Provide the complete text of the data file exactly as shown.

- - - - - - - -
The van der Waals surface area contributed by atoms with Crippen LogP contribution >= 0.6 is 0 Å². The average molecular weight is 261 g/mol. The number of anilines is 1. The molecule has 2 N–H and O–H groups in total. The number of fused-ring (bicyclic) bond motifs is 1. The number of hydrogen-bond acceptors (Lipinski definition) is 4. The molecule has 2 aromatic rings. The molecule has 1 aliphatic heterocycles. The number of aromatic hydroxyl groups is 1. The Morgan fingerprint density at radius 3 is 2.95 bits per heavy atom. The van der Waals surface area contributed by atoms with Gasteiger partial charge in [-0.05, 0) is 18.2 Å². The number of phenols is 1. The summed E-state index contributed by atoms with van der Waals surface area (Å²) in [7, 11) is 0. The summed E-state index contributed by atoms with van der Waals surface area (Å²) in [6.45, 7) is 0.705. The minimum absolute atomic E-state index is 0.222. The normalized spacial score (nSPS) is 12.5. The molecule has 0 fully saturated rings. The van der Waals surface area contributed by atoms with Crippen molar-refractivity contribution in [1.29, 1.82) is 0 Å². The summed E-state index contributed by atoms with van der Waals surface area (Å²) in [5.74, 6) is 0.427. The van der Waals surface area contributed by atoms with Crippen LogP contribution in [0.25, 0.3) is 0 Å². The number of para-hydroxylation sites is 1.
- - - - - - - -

The van der Waals surface area contributed by atoms with Crippen LogP contribution >= 0.6 is 0 Å². The average molecular weight is 261 g/mol. The number of anilines is 1. The molecule has 2 N–H and O–H groups in total. The number of fused-ring (bicyclic) bond motifs is 1. The number of hydrogen-bond acceptors (Lipinski definition) is 4. The molecule has 2 aromatic rings. The molecule has 1 aliphatic heterocycles. The number of aromatic hydroxyl groups is 1. The Morgan fingerprint density at radius 3 is 2.95 bits per heavy atom. The van der Waals surface area contributed by atoms with Gasteiger partial charge in [-0.05, 0) is 18.2 Å². The number of phenols is 1. The summed E-state index contributed by atoms with van der Waals surface area (Å²) in [7, 11) is 0. The summed E-state index contributed by atoms with van der Waals surface area (Å²) in [6.45, 7) is 0.705. The minimum absolute atomic E-state index is 0.222. The normalized spacial score (nSPS) is 12.5. The molecule has 0 fully saturated rings. The van der Waals surface area contributed by atoms with Crippen molar-refractivity contribution in [1.29, 1.82) is 0 Å². The summed E-state index contributed by atoms with van der Waals surface area (Å²) in [5.74, 6) is 0.427. The van der Waals surface area contributed by atoms with Crippen LogP contribution in [0.25, 0.3) is 0 Å². The number of para-hydroxylation sites is 1.